The report recommended that funding of political parties from budgetary allocation should be restored.
It, however, said that this should not be tied to the election campaigns but for the purpose of maintaining infrastructural facilities and membership registration.
The recommendations, according to Yakubu, either require administrative action by the commission or amendments to strengthen the existing electoral legal framework by the National Assembly.
“Some of the recommendations that require administrative action by INEC are already being implemented resulting in improved management of the electoral process as seen in the recent off-cycle Governorship elections in Edo and Ondo States.
“We are similarly engaging with the National Assembly on aspects of the recommendations that require legislative action.’’
Yakubu noted that the strength of any public institution lay in its ability to ask critical questions, review its processes, strengthen its procedures for better service delivery and engage with stakeholders.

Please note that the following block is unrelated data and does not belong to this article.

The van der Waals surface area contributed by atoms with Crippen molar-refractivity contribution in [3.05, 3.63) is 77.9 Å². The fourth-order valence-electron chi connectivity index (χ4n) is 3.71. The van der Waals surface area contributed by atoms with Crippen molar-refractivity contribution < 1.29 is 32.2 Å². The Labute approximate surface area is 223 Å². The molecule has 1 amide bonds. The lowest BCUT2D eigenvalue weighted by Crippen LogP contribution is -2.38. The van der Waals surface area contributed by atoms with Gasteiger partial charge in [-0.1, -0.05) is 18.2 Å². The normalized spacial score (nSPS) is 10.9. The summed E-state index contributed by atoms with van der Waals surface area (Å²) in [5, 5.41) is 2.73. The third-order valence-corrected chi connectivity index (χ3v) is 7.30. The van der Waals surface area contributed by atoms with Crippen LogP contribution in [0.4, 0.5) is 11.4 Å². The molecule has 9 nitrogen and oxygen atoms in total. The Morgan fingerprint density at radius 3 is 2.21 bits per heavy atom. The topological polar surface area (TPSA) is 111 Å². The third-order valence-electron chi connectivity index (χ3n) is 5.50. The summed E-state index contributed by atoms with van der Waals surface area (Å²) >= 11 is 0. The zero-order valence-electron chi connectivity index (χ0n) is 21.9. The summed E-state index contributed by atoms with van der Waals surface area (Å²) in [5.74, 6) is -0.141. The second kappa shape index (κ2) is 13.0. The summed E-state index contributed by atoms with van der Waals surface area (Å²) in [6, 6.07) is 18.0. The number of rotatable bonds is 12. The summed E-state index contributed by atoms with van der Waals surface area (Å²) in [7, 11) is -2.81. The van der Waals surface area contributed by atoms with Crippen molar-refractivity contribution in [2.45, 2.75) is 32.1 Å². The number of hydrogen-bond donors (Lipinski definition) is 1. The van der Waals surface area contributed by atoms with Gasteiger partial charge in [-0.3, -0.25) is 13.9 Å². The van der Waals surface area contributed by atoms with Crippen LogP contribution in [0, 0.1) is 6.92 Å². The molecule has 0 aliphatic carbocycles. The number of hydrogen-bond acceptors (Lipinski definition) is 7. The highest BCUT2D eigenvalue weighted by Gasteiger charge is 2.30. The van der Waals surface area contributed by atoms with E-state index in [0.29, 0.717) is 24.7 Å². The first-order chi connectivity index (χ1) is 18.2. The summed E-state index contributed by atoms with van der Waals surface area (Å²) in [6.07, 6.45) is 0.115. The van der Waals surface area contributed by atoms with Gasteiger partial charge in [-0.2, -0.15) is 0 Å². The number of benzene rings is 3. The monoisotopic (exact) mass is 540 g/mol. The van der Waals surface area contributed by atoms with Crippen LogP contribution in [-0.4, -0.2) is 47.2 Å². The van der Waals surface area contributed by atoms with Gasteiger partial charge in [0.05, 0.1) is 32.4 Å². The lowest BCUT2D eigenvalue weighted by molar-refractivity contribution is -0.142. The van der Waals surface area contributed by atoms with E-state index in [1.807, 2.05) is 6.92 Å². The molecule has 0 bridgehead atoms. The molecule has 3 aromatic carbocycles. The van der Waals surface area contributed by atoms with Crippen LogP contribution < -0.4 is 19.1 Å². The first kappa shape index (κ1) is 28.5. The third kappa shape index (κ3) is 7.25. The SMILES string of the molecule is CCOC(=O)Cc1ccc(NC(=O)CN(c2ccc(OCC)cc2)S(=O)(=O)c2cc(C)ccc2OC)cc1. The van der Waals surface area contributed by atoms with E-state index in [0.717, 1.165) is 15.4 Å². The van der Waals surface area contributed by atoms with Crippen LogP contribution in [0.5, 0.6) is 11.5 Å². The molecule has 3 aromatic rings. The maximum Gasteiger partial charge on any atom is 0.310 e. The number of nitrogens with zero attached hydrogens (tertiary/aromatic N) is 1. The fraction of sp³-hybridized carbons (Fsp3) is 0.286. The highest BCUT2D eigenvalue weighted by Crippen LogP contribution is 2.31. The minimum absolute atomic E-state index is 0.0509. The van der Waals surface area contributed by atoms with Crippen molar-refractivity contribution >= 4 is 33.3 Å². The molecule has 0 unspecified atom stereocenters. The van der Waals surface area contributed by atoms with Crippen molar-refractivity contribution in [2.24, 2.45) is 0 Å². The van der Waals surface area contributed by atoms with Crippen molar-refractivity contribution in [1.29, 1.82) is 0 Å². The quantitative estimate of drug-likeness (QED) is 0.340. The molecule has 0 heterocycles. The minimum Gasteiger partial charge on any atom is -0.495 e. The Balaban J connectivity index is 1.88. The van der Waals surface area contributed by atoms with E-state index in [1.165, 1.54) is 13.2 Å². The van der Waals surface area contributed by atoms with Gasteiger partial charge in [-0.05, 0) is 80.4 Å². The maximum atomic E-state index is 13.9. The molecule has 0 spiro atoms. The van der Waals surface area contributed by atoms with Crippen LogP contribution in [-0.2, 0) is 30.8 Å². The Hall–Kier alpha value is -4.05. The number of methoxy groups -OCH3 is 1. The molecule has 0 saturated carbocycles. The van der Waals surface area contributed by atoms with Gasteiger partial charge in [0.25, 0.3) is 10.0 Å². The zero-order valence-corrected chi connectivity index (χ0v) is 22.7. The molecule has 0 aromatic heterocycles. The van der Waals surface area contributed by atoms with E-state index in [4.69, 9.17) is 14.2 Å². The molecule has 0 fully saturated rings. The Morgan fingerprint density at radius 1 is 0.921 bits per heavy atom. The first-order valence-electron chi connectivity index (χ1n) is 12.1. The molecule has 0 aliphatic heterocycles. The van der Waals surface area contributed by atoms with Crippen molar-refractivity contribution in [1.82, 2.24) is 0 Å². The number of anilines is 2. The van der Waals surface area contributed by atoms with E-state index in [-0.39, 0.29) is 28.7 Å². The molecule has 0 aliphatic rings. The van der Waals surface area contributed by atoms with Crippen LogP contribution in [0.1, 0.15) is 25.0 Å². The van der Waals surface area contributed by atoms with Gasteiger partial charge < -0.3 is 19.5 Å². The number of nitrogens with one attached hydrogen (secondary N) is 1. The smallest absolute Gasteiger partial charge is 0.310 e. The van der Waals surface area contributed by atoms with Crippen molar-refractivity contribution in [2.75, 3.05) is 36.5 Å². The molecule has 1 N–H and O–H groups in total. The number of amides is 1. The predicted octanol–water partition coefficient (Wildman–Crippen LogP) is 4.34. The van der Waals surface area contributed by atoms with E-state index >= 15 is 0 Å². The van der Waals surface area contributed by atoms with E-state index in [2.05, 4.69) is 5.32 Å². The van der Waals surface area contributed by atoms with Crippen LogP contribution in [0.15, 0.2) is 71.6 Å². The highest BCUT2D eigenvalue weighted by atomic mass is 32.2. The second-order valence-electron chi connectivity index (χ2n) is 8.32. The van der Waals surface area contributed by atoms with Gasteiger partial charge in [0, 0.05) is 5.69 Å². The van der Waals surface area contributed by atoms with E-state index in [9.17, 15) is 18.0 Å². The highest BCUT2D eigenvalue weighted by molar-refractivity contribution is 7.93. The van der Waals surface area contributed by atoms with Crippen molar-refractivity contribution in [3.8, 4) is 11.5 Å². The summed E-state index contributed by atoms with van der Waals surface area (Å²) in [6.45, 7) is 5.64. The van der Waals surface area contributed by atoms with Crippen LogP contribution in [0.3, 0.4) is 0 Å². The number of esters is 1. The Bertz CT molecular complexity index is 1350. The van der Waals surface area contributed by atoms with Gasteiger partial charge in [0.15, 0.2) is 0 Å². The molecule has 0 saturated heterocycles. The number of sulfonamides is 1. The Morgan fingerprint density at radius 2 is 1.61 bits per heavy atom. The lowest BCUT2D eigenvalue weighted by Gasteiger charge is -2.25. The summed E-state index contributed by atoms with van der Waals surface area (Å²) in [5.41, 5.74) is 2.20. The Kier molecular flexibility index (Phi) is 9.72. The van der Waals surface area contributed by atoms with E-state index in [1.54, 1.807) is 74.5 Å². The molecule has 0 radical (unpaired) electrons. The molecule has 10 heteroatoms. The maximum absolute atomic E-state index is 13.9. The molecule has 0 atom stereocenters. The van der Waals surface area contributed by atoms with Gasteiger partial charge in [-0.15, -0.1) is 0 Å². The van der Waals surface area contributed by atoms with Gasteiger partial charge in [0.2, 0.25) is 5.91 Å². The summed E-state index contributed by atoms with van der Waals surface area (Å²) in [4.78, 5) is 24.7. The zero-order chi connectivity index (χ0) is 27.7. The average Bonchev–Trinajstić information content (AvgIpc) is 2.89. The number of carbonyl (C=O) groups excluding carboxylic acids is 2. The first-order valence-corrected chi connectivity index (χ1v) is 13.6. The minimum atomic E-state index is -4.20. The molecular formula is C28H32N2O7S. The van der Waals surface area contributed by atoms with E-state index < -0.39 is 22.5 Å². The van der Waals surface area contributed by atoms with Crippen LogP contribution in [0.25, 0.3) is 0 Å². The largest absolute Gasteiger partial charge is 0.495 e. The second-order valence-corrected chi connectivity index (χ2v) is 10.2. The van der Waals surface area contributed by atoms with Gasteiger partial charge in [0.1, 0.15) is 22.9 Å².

“It is my hope that making the two reports public will promote a better understanding of the issues and challenges associated with the conduct of the 2019 General Election and as important resource materials for research.
“It is my hope that it will serve as the promotion of a broader national discourse on the necessary reforms required for the continued delivery of peaceful, free, fair, credible, inclusive and safe elections in Nigeria.’’
Yakubu assured Nigerians that the hard copies of the two reports would be widely disseminated while soft copies would be uploaded on the commission’s website on Monday next week.
Prof. Okechwukwu Ibeanu, the INEC National Commissioner in-charge of Electoral Operations and Logistics Committee, said that the two documents covered the chronicled works of INEC, views of the commission and those of stakeholders on the 2019 general elections.
Ibeanu said that in drafting the document INEC was guided by a number of principles including openness driven by a genuine consultation, sound knowledge informed by good science and good collaboration based on partnership.
He said that the reports revealed five key lessons including the fact that election could not rise above the structure and the infrastructure of the society.